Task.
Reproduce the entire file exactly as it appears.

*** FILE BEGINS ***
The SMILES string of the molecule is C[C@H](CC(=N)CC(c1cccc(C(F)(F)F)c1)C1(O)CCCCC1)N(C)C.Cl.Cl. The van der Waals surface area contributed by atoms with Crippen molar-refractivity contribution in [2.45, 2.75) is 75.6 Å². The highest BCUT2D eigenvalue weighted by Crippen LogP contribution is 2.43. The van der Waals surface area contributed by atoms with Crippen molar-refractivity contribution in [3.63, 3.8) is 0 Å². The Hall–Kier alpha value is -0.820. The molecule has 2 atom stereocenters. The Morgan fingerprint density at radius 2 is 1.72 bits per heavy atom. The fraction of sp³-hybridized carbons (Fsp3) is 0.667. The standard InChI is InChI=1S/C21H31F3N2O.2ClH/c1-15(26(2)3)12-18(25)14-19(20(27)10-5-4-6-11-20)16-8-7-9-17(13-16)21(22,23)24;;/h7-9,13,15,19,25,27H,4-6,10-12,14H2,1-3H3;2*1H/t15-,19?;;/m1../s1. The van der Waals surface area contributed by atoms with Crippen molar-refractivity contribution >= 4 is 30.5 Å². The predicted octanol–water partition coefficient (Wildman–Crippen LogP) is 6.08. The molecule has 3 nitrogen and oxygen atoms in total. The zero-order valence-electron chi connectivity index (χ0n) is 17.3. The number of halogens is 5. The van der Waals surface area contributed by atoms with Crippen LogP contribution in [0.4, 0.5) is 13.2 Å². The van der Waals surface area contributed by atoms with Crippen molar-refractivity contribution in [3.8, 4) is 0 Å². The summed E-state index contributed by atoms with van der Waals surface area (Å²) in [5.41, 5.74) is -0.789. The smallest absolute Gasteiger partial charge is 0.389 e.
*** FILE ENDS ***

The SMILES string of the molecule is C[C@H](CC(=N)CC(c1cccc(C(F)(F)F)c1)C1(O)CCCCC1)N(C)C.Cl.Cl. The van der Waals surface area contributed by atoms with Crippen molar-refractivity contribution in [2.45, 2.75) is 75.6 Å². The highest BCUT2D eigenvalue weighted by Crippen LogP contribution is 2.43. The van der Waals surface area contributed by atoms with Crippen molar-refractivity contribution in [3.63, 3.8) is 0 Å². The Hall–Kier alpha value is -0.820. The molecule has 2 atom stereocenters. The Morgan fingerprint density at radius 2 is 1.72 bits per heavy atom. The fraction of sp³-hybridized carbons (Fsp3) is 0.667. The standard InChI is InChI=1S/C21H31F3N2O.2ClH/c1-15(26(2)3)12-18(25)14-19(20(27)10-5-4-6-11-20)16-8-7-9-17(13-16)21(22,23)24;;/h7-9,13,15,19,25,27H,4-6,10-12,14H2,1-3H3;2*1H/t15-,19?;;/m1../s1. The van der Waals surface area contributed by atoms with Crippen molar-refractivity contribution >= 4 is 30.5 Å². The predicted octanol–water partition coefficient (Wildman–Crippen LogP) is 6.08. The molecule has 3 nitrogen and oxygen atoms in total. The zero-order valence-electron chi connectivity index (χ0n) is 17.3. The number of halogens is 5. The van der Waals surface area contributed by atoms with Crippen LogP contribution in [0.4, 0.5) is 13.2 Å². The van der Waals surface area contributed by atoms with Crippen molar-refractivity contribution in [3.8, 4) is 0 Å². The summed E-state index contributed by atoms with van der Waals surface area (Å²) in [5.41, 5.74) is -0.789. The smallest absolute Gasteiger partial charge is 0.389 e.